A sign that reads, "Warning: this gallery contains adult content. Viewer discretion is advised."

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The Denver Center for the Performing Arts is at the center of a heated controversy after it posted a trigger warning ahead of a live show. The sign, which was posted just outside the theater door, cautioned audience members about some potentially upsetting material contained within the play “Vietgone.”

“Please be advised,” the sign read, in capital letters. “This production contains: Strobe lighting effects. Sudden loud noises. Theatrical fog/haze. Scenes of violence. Adult language. Sexual situations. Adult humor and content.”

Trigger warnings like these, which were nonexistent up until just recently, are part of a growing trend among American theaters. The Baltimore Center Stage, for example, included an advisory note in its synopsis of “Wasted,” a play about the aftermath of a drunken sexual rendezvous.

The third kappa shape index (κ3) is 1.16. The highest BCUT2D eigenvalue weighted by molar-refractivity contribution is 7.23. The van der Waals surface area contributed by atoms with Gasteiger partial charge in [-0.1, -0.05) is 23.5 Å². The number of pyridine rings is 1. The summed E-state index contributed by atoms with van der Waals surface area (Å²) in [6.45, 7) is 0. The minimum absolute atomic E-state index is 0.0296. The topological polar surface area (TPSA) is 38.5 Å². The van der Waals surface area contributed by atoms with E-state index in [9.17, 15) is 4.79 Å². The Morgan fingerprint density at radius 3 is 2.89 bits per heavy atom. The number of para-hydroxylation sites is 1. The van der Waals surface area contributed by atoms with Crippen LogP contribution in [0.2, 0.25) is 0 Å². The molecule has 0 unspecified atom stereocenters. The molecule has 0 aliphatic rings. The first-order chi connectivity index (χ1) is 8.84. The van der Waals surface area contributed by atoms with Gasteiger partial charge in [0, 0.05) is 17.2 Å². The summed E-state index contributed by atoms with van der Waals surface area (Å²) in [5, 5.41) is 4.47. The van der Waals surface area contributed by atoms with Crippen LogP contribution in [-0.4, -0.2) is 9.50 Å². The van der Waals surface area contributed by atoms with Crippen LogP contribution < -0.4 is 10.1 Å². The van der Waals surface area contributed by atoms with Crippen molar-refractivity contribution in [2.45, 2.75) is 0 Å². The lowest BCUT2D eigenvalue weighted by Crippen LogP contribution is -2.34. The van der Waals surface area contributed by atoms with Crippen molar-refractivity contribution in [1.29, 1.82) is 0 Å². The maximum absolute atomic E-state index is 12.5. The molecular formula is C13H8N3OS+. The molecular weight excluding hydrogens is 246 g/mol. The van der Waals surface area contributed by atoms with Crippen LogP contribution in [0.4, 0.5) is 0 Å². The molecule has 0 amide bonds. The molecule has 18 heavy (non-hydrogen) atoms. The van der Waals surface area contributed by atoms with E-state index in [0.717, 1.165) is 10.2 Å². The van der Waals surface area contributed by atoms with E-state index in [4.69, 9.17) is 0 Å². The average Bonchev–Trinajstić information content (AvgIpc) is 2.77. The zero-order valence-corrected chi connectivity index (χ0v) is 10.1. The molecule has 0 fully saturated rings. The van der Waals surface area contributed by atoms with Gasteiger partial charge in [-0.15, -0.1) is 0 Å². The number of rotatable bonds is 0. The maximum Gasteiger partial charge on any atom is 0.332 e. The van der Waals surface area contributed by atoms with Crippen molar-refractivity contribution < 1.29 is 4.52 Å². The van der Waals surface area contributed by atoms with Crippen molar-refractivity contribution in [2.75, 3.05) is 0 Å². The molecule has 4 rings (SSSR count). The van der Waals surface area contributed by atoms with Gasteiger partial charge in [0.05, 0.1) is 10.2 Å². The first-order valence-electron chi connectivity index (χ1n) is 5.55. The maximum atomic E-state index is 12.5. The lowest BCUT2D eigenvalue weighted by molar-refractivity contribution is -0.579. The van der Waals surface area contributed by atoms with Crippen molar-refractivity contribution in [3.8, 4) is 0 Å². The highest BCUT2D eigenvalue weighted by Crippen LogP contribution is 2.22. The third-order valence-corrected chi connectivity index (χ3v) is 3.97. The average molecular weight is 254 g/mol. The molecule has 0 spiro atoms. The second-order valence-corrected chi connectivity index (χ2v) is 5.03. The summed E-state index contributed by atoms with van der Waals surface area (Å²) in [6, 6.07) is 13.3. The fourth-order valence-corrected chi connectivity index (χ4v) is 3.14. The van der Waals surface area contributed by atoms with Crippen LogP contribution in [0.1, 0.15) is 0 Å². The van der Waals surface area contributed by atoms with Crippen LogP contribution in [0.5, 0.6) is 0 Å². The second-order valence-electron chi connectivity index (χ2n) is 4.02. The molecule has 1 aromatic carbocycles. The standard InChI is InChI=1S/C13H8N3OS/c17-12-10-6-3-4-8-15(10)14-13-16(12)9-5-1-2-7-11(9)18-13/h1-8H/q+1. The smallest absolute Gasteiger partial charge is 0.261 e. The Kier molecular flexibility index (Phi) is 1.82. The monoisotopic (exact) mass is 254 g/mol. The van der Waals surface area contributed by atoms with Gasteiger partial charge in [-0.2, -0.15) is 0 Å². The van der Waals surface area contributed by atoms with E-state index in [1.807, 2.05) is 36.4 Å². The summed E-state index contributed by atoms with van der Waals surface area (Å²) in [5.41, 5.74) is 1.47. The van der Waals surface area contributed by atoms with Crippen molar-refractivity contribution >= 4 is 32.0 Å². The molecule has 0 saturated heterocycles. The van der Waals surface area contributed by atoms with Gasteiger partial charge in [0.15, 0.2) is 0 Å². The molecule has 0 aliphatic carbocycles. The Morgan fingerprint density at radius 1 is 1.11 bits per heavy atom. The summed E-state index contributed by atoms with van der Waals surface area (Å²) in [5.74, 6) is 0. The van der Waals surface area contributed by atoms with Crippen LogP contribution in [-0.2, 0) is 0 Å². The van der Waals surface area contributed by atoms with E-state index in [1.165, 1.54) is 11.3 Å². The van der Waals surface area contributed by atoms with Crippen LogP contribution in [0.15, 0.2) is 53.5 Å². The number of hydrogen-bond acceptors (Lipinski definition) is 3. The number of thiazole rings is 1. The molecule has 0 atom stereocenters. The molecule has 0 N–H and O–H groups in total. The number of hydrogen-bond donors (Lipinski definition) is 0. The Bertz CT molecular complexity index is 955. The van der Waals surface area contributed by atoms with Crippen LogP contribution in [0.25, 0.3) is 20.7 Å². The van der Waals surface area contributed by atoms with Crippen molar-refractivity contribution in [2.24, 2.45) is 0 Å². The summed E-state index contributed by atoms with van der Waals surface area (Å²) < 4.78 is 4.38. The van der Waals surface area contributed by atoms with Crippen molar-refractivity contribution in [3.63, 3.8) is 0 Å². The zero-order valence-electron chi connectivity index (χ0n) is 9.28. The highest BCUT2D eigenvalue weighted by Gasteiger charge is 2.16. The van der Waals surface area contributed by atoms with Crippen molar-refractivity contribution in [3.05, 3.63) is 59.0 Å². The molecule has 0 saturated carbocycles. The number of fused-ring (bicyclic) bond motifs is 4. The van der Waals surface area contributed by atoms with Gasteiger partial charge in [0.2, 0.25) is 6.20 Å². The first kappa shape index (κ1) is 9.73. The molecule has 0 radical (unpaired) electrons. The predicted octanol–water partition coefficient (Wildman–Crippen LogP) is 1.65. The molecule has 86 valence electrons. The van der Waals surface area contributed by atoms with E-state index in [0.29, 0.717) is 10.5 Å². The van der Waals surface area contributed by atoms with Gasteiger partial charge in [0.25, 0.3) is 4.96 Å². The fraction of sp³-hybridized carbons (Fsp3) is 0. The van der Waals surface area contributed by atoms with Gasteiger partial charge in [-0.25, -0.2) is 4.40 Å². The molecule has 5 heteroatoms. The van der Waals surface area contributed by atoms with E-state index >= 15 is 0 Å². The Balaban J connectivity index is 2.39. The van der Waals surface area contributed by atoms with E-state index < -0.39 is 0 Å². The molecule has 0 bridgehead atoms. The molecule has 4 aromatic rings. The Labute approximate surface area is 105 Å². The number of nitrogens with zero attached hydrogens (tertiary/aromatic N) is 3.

“This production may trigger an adverse reaction,” the Baltimore Center Stage warned.

Other theaters have posted similar notices. The Asolo Repertory Theater in Sarasota, FL, for example, alerted viewers about “potentially disturbing, realistically depicted gun violence” ahead of an upcoming showing of “Gloria.” The theater even took it a step further by providing plot particulars in the spoiler section of its website.

But just because trigger warnings like these are becoming more common, that doesn’t mean everyone agrees with them. Susie Medak, managing director of Berkeley Repertory Theater, believes that notices like these ruin the purpose of art.

“We have a generation coming of age that expects to be protected from discomfort, and a lot of companies succumb to that,” said Medak. “To me, it’s a frustrating trend—what’s the point of experiencing art if you don’t expect to be surprised?”

As for the Denver Center for the Performing Arts, artistic director Chris Coleman believes there’s a balance that can be struck between those who appreciate the warning and those who would rather be surprised.

“We’re all just trying to find the line between setting people’s expectations and not treating them like children and not giving away the core of the story,” said Coleman.